RBHS Mission & Vision
Ron Brown High School is an all-male public high school in Washington, DC that recognizes the importance of defining ourselves as we empower and educate young men of color. RBHS will provide rigorous and culturally responsive curriculum and instruction to ensure that our Young Kings are prepared to successfully act as reflective agents of change to solve problems that impact their diaspora.
Character is the first pillar. At RBHS character is defined as a set of qualities that will positively shape students’ thoughts, actions, and reactions. Students will display compassion, honesty, discipline, courageousness, and self-respect towards their peers, community, and society. Students will show respect by being polite, kind, helpful, and thoughtful.
The young men will show compassion for the well-being of the members of their school community and local community. They will be honest in all aspects of life and adhere to the academic and school honor codes. For example:
Students will display mental and physical discipline. They will respect others, the school, and the community by treating others as they would want others to treat them, by being courageous, and by being willing to stand up for what is right.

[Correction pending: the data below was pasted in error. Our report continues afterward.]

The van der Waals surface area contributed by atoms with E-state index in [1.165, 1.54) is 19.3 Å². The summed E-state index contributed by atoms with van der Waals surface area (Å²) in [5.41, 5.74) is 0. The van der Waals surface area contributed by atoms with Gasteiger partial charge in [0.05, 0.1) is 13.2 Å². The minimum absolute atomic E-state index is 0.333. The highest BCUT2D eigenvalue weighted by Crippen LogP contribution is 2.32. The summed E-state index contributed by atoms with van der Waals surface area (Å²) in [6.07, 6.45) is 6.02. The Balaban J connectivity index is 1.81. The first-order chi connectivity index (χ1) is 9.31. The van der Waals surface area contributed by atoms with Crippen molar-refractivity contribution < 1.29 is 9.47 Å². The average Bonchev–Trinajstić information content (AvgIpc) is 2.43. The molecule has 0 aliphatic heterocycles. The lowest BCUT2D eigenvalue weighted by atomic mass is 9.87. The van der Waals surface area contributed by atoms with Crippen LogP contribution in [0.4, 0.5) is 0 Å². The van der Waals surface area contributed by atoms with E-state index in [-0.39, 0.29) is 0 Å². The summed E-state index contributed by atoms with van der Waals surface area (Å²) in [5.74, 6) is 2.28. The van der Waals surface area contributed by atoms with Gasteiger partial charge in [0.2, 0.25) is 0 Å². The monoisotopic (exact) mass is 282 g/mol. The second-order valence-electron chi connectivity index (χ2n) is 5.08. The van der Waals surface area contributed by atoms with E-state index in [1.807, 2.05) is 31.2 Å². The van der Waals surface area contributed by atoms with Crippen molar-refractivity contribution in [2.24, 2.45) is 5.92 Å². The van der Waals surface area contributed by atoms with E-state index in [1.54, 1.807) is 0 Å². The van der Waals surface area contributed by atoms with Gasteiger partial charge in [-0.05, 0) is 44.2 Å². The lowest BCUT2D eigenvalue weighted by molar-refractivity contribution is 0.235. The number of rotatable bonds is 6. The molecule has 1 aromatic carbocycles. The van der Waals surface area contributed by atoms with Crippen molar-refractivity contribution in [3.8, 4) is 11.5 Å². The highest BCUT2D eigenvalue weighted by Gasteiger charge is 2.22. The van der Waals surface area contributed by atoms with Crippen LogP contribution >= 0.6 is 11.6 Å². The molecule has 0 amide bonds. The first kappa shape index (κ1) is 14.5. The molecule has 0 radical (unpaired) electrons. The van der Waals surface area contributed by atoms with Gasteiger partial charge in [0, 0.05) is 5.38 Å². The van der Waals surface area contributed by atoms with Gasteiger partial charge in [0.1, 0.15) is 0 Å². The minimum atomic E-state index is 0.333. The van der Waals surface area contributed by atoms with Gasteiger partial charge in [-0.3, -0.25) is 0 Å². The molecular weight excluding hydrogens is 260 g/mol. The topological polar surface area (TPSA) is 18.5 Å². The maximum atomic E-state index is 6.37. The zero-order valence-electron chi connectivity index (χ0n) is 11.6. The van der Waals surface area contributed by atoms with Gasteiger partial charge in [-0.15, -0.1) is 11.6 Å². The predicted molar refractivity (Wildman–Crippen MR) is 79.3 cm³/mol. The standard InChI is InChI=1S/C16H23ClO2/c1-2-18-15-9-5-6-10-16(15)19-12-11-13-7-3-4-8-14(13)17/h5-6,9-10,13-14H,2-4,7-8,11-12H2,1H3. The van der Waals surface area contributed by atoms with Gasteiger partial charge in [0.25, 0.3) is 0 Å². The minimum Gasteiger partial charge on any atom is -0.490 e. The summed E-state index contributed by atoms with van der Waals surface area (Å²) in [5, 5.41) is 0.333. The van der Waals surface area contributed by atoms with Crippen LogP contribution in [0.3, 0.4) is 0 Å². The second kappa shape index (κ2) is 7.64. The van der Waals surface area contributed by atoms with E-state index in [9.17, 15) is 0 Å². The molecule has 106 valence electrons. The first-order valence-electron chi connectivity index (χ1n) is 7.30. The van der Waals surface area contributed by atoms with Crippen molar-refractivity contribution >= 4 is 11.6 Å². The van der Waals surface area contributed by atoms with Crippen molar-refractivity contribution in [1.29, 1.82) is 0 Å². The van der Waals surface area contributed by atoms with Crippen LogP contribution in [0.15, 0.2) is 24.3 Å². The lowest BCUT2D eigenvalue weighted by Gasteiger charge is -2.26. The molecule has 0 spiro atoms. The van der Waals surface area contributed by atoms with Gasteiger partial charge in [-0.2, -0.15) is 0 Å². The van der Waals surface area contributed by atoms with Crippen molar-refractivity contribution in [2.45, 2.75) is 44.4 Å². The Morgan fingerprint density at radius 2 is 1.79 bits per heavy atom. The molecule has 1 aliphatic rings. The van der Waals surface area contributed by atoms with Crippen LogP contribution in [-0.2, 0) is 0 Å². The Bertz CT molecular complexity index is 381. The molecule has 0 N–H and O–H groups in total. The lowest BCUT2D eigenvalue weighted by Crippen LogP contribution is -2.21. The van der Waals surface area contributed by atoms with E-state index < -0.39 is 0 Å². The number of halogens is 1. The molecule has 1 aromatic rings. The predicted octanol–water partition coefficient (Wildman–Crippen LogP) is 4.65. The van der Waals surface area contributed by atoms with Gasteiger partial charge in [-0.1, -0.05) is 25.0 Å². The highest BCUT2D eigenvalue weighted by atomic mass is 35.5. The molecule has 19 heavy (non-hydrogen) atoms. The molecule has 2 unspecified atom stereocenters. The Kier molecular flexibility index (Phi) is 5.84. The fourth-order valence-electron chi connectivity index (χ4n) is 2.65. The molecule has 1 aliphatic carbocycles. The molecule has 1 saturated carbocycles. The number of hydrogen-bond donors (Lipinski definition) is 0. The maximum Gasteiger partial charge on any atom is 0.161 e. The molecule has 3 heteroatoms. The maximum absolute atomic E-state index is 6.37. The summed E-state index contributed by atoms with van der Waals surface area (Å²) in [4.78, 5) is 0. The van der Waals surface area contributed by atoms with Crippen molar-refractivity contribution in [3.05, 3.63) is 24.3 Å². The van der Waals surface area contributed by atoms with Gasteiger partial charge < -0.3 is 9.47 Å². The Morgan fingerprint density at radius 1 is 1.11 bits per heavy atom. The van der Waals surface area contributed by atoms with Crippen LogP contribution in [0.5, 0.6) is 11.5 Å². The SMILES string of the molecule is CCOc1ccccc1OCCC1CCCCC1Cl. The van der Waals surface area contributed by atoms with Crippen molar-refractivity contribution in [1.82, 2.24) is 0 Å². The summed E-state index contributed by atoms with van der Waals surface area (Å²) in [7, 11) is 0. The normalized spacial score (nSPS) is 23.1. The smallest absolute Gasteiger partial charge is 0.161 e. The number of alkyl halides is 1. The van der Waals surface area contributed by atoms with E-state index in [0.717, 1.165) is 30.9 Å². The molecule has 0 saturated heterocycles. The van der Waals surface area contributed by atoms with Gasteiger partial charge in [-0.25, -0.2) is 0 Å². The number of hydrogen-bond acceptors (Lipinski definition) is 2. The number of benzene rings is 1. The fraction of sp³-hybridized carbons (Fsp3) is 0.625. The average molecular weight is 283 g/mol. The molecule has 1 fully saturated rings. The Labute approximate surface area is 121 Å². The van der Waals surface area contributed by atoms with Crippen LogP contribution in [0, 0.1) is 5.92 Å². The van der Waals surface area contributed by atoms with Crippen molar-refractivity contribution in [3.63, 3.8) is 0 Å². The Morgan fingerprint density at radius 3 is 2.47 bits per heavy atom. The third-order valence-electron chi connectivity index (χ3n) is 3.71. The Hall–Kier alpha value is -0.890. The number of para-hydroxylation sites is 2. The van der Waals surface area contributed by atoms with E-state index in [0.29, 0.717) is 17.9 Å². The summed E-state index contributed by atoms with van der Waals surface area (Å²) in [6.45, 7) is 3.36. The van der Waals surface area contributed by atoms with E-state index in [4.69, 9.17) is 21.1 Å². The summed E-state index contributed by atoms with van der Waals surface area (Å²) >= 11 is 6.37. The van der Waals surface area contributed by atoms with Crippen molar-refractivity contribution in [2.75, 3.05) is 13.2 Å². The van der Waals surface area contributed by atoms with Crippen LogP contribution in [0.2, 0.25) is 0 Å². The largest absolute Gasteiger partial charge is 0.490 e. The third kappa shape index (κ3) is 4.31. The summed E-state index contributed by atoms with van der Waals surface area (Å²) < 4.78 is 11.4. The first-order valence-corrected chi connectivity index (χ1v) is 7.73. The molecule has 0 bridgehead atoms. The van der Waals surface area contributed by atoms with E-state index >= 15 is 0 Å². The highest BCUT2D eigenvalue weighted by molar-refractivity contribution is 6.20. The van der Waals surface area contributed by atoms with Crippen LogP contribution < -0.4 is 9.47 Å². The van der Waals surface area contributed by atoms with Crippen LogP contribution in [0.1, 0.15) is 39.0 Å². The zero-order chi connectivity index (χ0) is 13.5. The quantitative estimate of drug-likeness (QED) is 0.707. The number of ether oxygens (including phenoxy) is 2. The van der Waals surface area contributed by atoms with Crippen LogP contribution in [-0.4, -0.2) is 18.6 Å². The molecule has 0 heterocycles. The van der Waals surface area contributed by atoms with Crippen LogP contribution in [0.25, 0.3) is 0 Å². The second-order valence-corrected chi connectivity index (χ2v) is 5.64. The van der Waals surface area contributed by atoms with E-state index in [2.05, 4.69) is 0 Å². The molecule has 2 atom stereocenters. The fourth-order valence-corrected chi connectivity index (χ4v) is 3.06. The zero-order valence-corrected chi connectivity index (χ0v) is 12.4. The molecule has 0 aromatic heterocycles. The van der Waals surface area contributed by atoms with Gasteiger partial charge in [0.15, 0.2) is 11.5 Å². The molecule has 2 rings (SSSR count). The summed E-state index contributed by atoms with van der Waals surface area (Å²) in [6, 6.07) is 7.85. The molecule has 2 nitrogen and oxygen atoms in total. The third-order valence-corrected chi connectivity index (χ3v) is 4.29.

Scholarship is the second RBHS pillar. At RBHS, scholarship is defined as being academically focused with an understanding that success is the result not only of opportunity, but also of hard work. The young men will be critical thinkers who show determination and perseverance through academic challenges. Students will be academically curious and display an interest in challenging the process, even when it makes them vulnerable.
Servants of the Community is the third RBHS pillar. Students at RBHS will show that they are servants of the community by being agents of change, and by showing commitment to improving RBHS, their school’s surrounding community, their neighborhoods, and their city. Young men of RBHS will understand that they represent; themselves, their families, their immediate community/ies, and the young men of District of Columbia Public Schools.